Tourney Joust can be replaced with Pact, and a copy of Assassination can be replaced with Alzur’s Thunder or Adrenaline Rush.

Monsters - Aggro Pointslam | Force of Nature

This deck brings me back to the good old days. Not a scenario in sight, just monsters thriving in the moment. Popularized by Scilex, this deck is as simple as it gets:
Play Thrives.
Play big minions.
Bury your opponent in a mountain of points.
This is the original tempo deck, and the overarching goal is to apply as much pressure as possible to your opponent. It’s reliance on bleeding makes it deceptively hard to play, as some matchups require pretty daring pushes in Round 2 that can blow up in the face of an unskilled player. That being said, if you’re looking to improve your Round 2, this is the deck to do it with. Exceedingly simple and straightforward, it will let you focus on learning the ins and outs of the bleed.

It’s biggest weakness is the lack of tech options, a common theme for devotion lists. As a faction, MO is particularly weak in this regard, so don’t expect to be doing anything fancy in terms of counters.
If you’re the sort of person who goes through rather than around, this is the deck for you.



Drawing Ge’els or Red Riders so you can thin out Ice Queen Round 1 is your number one priority. After that, you generally want to play one of your big boys (Yghern, Golyat, Speartip) Round 1 so Ozzrel can eat it later. So mulligan for them, as well. It sometimes makes sense to mulligan away Wild Hunt riders Round 1, as it frees you up to mulligan aggressively for more important cards. It can also let you pull them with Auberon. Mulliganing Wild Hunt Riders in Round 1 is *not* a play that makes sense every single game, just an option you should be aware of.
Endrega Larva is also important to consider. Even though it’s only worth five provisions, it’s one of the most important cards in the deck, easily playing for ten points or more given a long enough round. That being said, you generally only want one in your opening hand. If your opponent gives you the space to set up two in the opening rounds, great. But if they don’t, playing larva late in the round is very low tempo, and almost never recommended. This deck is meant to be aggressive, and the last thing you need is a dead card in your hand that will force you to stop pushing and pass, especially going second. It’s a very important card, and it feels terrible to throw it away, but sometimes it’s worth it.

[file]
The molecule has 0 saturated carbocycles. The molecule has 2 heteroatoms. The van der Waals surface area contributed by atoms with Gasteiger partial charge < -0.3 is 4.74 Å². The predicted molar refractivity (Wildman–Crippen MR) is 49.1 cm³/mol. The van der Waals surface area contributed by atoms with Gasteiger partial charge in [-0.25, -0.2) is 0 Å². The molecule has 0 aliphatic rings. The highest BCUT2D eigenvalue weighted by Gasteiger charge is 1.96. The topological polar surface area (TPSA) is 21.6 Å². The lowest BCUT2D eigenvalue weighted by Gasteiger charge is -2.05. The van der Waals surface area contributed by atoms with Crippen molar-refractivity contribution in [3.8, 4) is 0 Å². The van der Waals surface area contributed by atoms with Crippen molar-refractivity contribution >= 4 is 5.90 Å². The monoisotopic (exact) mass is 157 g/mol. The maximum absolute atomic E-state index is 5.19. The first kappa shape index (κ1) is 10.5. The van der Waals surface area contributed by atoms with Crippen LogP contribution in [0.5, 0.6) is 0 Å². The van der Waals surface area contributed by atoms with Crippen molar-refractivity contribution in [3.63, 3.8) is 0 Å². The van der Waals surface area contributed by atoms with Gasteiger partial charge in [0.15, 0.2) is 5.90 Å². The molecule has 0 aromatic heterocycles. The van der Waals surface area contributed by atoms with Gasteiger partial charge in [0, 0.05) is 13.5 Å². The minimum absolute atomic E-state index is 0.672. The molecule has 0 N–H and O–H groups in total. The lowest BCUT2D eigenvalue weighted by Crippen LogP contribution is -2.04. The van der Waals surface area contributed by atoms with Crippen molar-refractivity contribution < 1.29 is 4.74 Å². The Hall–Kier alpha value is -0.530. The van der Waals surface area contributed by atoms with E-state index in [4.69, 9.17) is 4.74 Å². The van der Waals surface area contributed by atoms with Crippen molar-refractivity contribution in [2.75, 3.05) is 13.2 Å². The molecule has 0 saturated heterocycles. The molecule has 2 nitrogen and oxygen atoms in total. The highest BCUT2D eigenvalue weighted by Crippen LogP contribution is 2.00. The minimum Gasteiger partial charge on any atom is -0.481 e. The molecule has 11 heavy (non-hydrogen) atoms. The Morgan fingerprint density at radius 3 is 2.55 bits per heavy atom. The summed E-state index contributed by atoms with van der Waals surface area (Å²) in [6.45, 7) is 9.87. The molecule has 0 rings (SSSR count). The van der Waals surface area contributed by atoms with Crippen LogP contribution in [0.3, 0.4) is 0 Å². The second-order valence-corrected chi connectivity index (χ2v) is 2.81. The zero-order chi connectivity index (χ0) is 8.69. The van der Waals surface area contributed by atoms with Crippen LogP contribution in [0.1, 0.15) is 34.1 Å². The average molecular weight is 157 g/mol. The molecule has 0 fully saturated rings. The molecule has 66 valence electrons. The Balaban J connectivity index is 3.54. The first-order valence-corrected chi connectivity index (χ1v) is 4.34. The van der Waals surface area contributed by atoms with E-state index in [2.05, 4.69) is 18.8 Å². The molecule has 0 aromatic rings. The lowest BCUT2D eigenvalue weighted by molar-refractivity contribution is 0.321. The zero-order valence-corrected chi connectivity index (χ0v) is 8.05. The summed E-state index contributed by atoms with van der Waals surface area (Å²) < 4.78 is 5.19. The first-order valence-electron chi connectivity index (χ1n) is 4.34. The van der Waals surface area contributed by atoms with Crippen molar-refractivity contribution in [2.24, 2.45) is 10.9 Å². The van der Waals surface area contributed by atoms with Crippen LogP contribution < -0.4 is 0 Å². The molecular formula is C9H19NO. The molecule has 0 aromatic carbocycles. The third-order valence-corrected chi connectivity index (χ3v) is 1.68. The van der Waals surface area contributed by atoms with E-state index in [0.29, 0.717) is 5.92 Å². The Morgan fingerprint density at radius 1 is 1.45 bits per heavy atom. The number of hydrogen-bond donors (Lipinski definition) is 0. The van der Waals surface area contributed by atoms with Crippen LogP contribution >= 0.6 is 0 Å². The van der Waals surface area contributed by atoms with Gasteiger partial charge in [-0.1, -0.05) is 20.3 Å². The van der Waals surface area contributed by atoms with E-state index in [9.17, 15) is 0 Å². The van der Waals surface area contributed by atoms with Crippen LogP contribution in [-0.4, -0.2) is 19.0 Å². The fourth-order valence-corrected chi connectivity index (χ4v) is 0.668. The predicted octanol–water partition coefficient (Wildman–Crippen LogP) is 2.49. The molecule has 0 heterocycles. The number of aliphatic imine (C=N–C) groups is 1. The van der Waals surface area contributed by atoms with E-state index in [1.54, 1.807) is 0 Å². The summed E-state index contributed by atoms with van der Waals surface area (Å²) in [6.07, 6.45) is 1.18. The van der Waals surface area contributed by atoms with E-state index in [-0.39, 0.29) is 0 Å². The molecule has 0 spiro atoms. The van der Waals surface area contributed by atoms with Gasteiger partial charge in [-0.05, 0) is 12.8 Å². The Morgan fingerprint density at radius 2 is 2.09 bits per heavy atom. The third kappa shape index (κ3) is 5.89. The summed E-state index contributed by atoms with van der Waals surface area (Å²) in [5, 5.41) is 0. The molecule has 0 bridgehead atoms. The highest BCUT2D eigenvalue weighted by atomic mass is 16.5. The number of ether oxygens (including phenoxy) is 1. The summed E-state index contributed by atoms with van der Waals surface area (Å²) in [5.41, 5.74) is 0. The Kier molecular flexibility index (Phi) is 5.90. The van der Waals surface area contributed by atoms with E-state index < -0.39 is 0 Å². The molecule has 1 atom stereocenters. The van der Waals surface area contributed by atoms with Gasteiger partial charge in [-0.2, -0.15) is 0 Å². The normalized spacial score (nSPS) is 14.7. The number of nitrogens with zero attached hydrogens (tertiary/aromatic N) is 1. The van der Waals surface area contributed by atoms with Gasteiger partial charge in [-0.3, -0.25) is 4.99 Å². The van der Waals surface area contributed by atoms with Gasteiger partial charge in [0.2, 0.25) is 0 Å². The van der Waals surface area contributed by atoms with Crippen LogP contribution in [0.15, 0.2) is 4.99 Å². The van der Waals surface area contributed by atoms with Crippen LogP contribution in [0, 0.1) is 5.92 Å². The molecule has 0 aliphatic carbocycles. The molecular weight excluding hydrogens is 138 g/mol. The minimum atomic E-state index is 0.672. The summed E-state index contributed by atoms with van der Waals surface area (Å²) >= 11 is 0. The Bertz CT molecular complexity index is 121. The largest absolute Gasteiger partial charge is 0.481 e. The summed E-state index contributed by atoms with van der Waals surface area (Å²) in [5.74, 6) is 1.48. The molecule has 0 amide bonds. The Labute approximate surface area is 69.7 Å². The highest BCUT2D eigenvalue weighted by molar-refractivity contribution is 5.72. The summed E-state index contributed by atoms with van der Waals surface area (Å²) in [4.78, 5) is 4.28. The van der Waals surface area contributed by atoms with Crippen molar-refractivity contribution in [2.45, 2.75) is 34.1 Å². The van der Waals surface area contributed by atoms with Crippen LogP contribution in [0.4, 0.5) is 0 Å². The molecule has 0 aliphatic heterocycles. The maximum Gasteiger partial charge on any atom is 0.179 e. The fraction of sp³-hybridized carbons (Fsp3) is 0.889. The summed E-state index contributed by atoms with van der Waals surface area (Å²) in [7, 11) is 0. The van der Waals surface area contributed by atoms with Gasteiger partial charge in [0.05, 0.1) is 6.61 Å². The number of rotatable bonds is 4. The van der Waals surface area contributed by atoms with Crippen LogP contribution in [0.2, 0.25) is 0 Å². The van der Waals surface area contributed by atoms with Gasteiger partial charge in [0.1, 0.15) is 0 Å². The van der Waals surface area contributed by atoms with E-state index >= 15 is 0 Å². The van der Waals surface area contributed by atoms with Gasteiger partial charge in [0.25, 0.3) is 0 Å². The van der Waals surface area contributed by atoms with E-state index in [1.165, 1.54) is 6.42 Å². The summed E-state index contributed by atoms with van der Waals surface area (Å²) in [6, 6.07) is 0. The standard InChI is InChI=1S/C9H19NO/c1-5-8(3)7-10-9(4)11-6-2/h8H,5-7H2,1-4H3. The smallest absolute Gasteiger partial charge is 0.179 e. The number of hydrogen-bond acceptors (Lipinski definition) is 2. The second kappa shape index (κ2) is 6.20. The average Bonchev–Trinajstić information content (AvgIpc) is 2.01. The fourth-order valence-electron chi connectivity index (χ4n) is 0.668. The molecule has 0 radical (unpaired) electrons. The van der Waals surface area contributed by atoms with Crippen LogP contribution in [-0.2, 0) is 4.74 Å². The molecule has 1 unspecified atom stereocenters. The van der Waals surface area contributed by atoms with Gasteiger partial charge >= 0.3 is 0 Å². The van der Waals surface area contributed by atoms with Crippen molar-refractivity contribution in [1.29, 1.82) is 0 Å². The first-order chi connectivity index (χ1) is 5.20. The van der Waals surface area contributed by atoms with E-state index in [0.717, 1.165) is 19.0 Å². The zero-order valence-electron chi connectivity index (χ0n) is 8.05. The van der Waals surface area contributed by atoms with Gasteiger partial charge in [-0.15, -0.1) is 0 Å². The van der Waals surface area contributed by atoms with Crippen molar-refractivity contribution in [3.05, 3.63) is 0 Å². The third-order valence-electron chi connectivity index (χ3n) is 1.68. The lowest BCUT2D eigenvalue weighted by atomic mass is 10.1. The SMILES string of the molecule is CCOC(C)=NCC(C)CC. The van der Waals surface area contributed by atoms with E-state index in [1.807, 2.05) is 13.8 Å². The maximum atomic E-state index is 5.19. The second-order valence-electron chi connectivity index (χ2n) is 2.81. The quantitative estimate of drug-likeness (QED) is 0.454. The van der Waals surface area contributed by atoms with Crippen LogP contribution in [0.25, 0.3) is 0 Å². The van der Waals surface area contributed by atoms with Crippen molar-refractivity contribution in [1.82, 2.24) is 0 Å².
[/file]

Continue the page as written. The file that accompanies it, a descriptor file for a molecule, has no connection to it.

Round 1
Set up your Thrive units, including Ice Queen, when you can maximize frost procs, and follow up with big units. You want to use at least one big gold unit as described in the mulligans, but ideally no more than that. With a strong Thrive core, cheap bronzes like Aen Elle Conqueror and Kikimore Worker play for massive tempo, and should be used as much as possible to apply efficient pressure in Round 1. This deck’s strength is in its ability to bully the opponent into wasting key cards before Round 3, so you should be playing as aggressively as possible, especially if you think you can win on even going second.

Round 2
Push as hard as possible, even if you lost Round 1. You can outempo your opponent with the right cards, so don’t be afraid to commit cards like Yghern or Ozzrel, depending on the removal your opponent has access to, to put them on the back foot. You would be surprised at how many free wins this will get you. When mulliganing after a lost r1, you may want to throw out low tempo thrive units as playing them early can give your opponent an opportunity to pass, and playing them late can shift initiative to your opponent, maybe even letting them 2-0 you. Use your best judgement.
Assuming you did win r1, push like crazy as well. This is a lot easier if you get to decide when to pass, as it lets you set up a couple thrive units to help your push. The only card you should really avoid spending here is Auberon, but even that’s not off the table in some situations. To be clear, you do want to have your big units in r3, but it’s just as valid to spend them in r2 to force your opponent to burn a scenario or a combo piece. Push hard, but don’t burn high value cards without a plan.